The Detroit Pistons turn to fans for (needed) help with branding new G League venture

G League
by Vince Ellis
Special for Pistons.com

 

 I felt rather clever.

A few weeks ago, it was early in a phone conversation with Detroit Pistons creative director Jason George, who was explaining the difficulty of choosing a team name before the pending announcement that owner Tom Gores had signed off on bringing an NBA G League franchise to Detroit.

I blurted out: “Why not just call it the Motor City Pistons and call it day?”

To George’s credit, he didn’t respond: “Wow, we never thought of that.

Instead, he explained how such a move would have had major implications with the organization’s current e-mail addresses (@pistons.com would become @detroitpistons.com) and URLs.

There could be fan confusion since all marketing would have to clearly differentiate between the main franchise and the G League offshoot.

After listening to George for 20 minutes, it’s clear Pistons officials have given serious thought to the topic since it was announced last year the Pistons would eventually bring a G League affiliate to Detroit.

The Pistons are purchasing the Phoenix Suns’ G-League franchise. The rebranded team is expected to begin play in the 2021-22 season in an under-construction arena on the Wayne State University campus.

When affiliated with Phoenix, the franchise was called the Northern Arizona Suns – not exactly a possibility for the Detroit franchise.

After exploring many options, the franchise is turning to fans.

It’s your chance to help the branding of the new G League team by entering the team’s contest to determine the name.

All entries will have a chance to win two season tickets for the inaugural season.

“We want to go out to our fans and see what they’re thinking,” George said. “If we get one great suggestion or we hear from a huge majority of the fans that they like one specific name, we’ll know that makes sense and it’s what the fanbase and the community want.”

Intellectual property laws prevent many potential ideas from coming to fruition.

The Detroit Union? Philadelphia uses the name for its MLS franchise and the NBA would prefer a more unique brand.

The Motor City Express? Can’t use Express for team apparel, which kind of defeats the purpose.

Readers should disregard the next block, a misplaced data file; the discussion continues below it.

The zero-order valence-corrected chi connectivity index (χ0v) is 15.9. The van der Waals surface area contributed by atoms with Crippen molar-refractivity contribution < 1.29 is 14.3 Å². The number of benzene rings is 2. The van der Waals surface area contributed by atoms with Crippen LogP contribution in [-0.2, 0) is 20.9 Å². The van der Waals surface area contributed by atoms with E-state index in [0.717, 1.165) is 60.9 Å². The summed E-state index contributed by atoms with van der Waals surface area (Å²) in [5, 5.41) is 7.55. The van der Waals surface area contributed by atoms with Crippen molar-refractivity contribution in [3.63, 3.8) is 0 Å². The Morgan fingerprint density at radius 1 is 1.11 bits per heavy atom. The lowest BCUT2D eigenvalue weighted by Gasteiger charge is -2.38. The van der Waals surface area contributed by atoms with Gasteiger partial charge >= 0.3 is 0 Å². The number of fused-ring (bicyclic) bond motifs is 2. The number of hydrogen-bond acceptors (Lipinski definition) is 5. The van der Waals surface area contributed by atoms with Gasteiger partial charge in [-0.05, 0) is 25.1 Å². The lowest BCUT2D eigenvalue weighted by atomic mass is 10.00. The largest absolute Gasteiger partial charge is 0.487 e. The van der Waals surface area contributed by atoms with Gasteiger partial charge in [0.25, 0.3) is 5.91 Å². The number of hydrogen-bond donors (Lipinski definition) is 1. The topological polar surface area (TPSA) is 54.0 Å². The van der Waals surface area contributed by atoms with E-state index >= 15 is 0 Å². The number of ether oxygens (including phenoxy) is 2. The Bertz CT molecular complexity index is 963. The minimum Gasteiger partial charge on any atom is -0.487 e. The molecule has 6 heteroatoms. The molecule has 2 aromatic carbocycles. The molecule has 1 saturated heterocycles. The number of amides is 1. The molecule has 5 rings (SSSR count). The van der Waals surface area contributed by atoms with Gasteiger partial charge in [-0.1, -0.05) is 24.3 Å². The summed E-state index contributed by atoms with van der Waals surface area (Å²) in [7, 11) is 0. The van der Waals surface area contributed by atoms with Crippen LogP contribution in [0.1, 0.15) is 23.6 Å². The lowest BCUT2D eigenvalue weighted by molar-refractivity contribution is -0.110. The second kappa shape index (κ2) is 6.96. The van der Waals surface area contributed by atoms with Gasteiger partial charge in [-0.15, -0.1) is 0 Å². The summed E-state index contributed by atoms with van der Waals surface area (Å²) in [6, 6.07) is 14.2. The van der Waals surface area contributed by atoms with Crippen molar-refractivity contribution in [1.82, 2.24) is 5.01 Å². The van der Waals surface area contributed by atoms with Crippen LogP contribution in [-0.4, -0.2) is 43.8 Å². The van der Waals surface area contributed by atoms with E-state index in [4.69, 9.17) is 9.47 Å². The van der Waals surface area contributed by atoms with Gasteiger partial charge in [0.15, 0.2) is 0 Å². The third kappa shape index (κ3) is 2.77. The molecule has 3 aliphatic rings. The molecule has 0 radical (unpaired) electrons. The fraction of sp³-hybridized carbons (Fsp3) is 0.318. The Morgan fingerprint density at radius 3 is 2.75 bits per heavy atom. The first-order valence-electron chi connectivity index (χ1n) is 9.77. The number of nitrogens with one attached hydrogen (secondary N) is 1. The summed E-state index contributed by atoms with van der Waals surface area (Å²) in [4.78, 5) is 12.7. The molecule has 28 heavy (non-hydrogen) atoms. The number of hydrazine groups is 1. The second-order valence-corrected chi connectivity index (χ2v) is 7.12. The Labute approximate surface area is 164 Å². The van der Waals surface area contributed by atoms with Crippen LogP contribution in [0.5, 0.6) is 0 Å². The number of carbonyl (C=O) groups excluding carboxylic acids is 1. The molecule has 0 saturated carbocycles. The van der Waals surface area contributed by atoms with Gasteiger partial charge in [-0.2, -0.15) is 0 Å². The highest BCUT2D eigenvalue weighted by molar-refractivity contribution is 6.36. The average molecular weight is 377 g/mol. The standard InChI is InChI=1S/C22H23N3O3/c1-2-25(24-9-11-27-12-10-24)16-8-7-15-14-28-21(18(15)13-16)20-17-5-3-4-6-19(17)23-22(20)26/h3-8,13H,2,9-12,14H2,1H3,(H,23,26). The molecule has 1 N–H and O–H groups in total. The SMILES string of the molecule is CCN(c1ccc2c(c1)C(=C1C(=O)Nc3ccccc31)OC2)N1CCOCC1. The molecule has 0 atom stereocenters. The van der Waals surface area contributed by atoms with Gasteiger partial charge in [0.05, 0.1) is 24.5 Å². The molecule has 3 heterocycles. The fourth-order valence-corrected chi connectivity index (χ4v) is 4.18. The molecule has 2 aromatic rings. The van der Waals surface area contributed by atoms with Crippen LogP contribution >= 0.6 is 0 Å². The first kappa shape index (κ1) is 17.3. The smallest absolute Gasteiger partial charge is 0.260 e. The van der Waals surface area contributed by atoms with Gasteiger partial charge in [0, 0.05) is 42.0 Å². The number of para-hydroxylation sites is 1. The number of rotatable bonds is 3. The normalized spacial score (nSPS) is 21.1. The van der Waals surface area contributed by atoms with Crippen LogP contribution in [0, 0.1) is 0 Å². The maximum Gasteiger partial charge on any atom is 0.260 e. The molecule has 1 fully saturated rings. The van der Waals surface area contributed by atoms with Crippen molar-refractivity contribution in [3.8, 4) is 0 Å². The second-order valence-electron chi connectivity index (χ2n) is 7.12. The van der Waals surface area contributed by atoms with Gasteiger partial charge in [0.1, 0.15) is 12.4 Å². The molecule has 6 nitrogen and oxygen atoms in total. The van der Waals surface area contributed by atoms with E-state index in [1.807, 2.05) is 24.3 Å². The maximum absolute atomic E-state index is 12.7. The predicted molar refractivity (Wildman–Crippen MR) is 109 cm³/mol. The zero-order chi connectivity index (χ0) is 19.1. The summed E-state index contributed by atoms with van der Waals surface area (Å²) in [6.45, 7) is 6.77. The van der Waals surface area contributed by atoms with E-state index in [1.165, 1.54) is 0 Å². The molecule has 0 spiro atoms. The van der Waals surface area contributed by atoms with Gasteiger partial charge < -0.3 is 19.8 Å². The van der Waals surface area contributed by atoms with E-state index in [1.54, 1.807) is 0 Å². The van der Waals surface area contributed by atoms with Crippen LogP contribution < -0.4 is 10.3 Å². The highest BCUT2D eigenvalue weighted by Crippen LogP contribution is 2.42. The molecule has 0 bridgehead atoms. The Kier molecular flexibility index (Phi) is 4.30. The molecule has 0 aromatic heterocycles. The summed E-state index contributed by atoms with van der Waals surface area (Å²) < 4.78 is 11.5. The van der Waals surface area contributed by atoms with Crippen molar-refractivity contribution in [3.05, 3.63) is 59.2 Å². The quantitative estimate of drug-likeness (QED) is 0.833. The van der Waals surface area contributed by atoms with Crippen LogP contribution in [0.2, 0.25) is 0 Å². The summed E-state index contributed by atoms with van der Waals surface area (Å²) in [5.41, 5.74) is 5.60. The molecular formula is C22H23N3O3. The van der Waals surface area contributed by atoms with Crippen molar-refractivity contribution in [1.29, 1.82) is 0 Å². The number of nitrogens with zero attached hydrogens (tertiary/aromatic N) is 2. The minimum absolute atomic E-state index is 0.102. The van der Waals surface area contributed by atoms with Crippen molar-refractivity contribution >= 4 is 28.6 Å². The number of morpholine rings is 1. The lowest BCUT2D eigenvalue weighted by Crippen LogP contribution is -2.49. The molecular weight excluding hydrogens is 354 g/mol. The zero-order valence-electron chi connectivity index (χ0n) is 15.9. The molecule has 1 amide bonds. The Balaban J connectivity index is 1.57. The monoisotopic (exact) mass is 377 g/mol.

This serves as your warning that the task is easier said than done.

 In search of a ‘Gem’

 Detroit’s rich history is ripe with marketing opportunities.

There is the relationship with the auto industry. The labor movement of the 20th Century is synonymous with Detroit. Detroit music has influenced the world.

There is also a rich sports history – and a history of defunct teams that are barely remembered.

Take the Detroit Gems, which played in the National Basketball League (an NBA precursor) during the 1946-47 season.

Dearborn businessmen Maurice Winston and C. King Boring introduced the Gems, a name straight from Winston’s jeweler profession. The team played games at Ferndale High and later relocated to Holy Redeemer High near the Ambassador Bridge.

After that one season, Winston sold the Gems to Benny Berger, a Minneapolis-based businessman. Berger moved the team to Minnesota and changed the team nickname to the Lakers and the rest is history. The franchise later moved to Los Angeles and has won 16 league titles.

Could the G-League franchise revive the nickname in a nod to Detroit style and the Gems’ unique place in pro basketball history?

Nah.

The Pistons thought about calling the venture the Motor City Gems, but George says it was discarded.

“It does have a cool backstory to revive, but internally, folks didn’t gravitate to the name,” George said. “There would be too much explanation needed and some folks didn’t get it.”

The Gems were one of more than 20 names bandied about by Pistons working groups, but none jumped to the forefront.

“We just got to point where we want to hear from the fans,” George said. “I don’t think any of the names really jumped out as, ‘Hey, this is the one.’”

 Loose guidelines

 The Pistons started considering nicknames in November. Teams pondered possibilities; an ad agency made suggestions.

The exercise went through multiple rounds with names being added or discarded based on feedback from team members and the NBA.

“Our job is to zoom out and give everybody perspective on the different options that they have. There’s no rulebook here. There’s no mandate,” NBA senior vice president Christopher P. Arena said.

“It’s a different branding path for everybody and we’re here to help guide the way.”

The G League’s 27 other current franchises offer some guidance.

The Boston Celtics’ G League affiliate is called the Maine Red Claws, a natural choice given the geography.

“If you have a different name, a unique and indigenous name with a fun logo, you’re probably going to edge ahead on some merchandise sales – although you might lose a little bit with continuity with your parent team,” Arena said.

A few things to keep in my mind before accepting the task.

If you are thinking Motown or Hitsville, forget it because those trademarks can’t be touched.

Michigan can be used, but Motor City is likely better.

George says the current preference is to use Motor City because it’s a distinct branding opportunity. Think the recent alternate Pistons uniforms that used the Motor City moniker.

A dark horse candidate? A creative use of Detroit’s famed 313 area code could be irresistible to decision makers.

When a name is determined, expect the G League logo and colors to line up with Pistons’ colors.

Ideas can be submitted at www.pistons.com/nametheteam until Aug. 12.

Oh yeah, thanks for the help.

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